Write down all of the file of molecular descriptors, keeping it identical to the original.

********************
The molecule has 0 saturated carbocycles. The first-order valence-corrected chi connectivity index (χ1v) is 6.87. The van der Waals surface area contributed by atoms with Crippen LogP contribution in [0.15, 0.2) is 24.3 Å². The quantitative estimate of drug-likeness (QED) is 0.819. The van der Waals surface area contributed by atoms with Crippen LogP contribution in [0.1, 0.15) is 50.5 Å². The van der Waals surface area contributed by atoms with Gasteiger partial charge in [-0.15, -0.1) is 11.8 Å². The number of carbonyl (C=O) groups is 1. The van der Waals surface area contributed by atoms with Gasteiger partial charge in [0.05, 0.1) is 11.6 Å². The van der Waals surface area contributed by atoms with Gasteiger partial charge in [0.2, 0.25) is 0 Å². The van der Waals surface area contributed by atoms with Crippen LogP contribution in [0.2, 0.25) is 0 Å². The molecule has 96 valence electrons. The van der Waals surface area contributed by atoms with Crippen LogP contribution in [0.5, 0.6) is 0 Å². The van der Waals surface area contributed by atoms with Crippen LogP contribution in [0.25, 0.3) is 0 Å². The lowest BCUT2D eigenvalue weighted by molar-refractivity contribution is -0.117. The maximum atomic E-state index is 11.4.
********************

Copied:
The molecule has 0 saturated carbocycles. The first-order valence-corrected chi connectivity index (χ1v) is 6.87. The van der Waals surface area contributed by atoms with Crippen LogP contribution in [0.15, 0.2) is 24.3 Å². The quantitative estimate of drug-likeness (QED) is 0.819. The van der Waals surface area contributed by atoms with Crippen LogP contribution in [0.1, 0.15) is 50.5 Å². The van der Waals surface area contributed by atoms with Gasteiger partial charge in [-0.15, -0.1) is 11.8 Å². The number of carbonyl (C=O) groups is 1. The van der Waals surface area contributed by atoms with Gasteiger partial charge in [0.05, 0.1) is 11.6 Å². The van der Waals surface area contributed by atoms with Gasteiger partial charge in [0.2, 0.25) is 0 Å². The van der Waals surface area contributed by atoms with Crippen LogP contribution in [0.2, 0.25) is 0 Å². The molecule has 96 valence electrons. The van der Waals surface area contributed by atoms with Crippen LogP contribution in [0.5, 0.6) is 0 Å². The van der Waals surface area contributed by atoms with Crippen LogP contribution in [0.25, 0.3) is 0 Å². The lowest BCUT2D eigenvalue weighted by molar-refractivity contribution is -0.117. The maximum atomic E-state index is 11.4.